Elsewhere, long-time Restless dancer Michael Hodyl and guest artist Bonnie Williams are playing out two separate scenes with rehearsal director Sarah-Jane Howard (also ex-ADT).
Sitting by himself at a small round table with a candle and two chairs, alongside a retro record player and a couple of old vinyl records, Hodyl embodies a character named Lyle Tatum – a romantic with a Hollywood-inspired view of love who is looking for the lady of his dreams and has a vision of how their perfect date might unfold. To immerse himself in the character, the dancer wrote a series of love letters to this future partner, with his heartfelt words to be incorporated into the set design.
A charmer himself, Hodyl can clearly relate to Lyle. “My star sign is Gemini, so I believe in love… I believe in romance and love,” he tells InReview.
Bonnie Williams – who is also a burlesque artist – performs a solo piece telling a very different story. It is a raw and heart-wrenching portrayal of a woman struggling after the end of a relationship, from the initial feeling of being completely broken and lost, to the point where she finds an inner strength to keep going.
Audiences peeking through the blinds of another room will find two young female friends (played by Jianna Georgiou and Madalene Macera) sitting on a circular couch exploring their own desires and learning from each other. “There might be a hotline,” Ryan hints.
As they watch the scenes unfold in each of the four rooms – with the dancers seemingly unaware they are being observed – audiences will be taken on a journey through a rollercoaster of emotions. The rooms will feature some projected content, with set design and lighting crucial to creating the appropriate atmosphere for each private world.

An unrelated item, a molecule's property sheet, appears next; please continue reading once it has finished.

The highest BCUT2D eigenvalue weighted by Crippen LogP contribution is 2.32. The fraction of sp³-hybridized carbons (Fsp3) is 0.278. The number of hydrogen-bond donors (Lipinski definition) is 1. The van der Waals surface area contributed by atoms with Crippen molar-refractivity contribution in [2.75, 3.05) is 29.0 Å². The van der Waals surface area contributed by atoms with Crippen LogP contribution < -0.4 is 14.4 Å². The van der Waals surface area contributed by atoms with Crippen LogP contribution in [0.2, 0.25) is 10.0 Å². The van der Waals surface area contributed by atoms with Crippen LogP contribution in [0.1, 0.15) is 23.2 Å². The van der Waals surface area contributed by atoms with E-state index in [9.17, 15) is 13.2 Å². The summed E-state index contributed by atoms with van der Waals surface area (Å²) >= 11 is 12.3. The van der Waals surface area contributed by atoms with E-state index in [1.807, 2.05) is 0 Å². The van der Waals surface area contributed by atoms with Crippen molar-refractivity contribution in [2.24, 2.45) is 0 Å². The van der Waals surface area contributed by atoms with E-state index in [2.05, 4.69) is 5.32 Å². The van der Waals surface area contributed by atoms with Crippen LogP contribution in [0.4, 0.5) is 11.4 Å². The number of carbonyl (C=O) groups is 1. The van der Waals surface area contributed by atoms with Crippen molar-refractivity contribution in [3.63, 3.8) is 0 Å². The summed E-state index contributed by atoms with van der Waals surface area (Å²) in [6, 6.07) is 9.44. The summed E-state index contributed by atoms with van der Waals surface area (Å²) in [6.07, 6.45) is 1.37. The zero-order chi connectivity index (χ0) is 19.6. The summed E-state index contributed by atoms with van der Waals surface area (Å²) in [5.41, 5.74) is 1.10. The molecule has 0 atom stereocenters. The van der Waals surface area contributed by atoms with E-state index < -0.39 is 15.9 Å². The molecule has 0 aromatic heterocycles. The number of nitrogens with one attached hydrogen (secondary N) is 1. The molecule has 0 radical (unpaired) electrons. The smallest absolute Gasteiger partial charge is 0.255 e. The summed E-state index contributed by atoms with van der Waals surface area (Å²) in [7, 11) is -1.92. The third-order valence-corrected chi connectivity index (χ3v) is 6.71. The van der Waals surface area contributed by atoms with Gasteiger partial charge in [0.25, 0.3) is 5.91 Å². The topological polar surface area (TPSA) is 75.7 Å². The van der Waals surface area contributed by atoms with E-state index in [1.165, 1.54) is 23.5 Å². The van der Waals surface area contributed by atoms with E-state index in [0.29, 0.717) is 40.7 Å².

“For each scene we’re trying to find a different viewpoint,” Ryan says. “And it’s really up to you whether you look or look away. The audience has to take some responsibility for their involvement in it.”
Lippis has collaborated with her composer husband Geoffrey Crowther to create the original soundscape, which Ryan says “holds the space” and connects the rooms. She also sings live in some of the scenes.
“We talk a lot about Carla Lippis as the energy – she’s the chemistry that is between all the rooms, so she’s like the chief voyeur but she also lets you into these worlds that you may not see.”
Discussing one of the scenes, Ryan mentions a US documentary she recently watched about two older people with intellectual disability who had been in a loving relationship for a long time and got married, but their support homes would not allow them to live in the same room or even the same house. It highlights the fact that real-world scenarios underpin the themes explored in Private View, and that as a society we have a long way to go in addressing our preconceptions and prejudices.
“Hopefully audiences will be charmed by all the performers, which I think is what normally happens,” Ryan says, when asked what she hopes people will take away from the show.
“But also I hope there’s something in there among everything that might just make them question their own perception of who we are as humans and how we include or exclude people. That’s always what we try to do.”
Restless Dance Theatre will present Private View from February 29 until March 9 at the Odeon Theatre, Norwood, as part of the 2024 Adelaide Festival. Restless will join Adelaide Contemporary Experimental (ACE) in co-hosting a discussion about creativity and disability on February 23 as part tof he Festival’s Time to Talk series (details and registration here).
Read more 2024 Adelaide Festival stories here.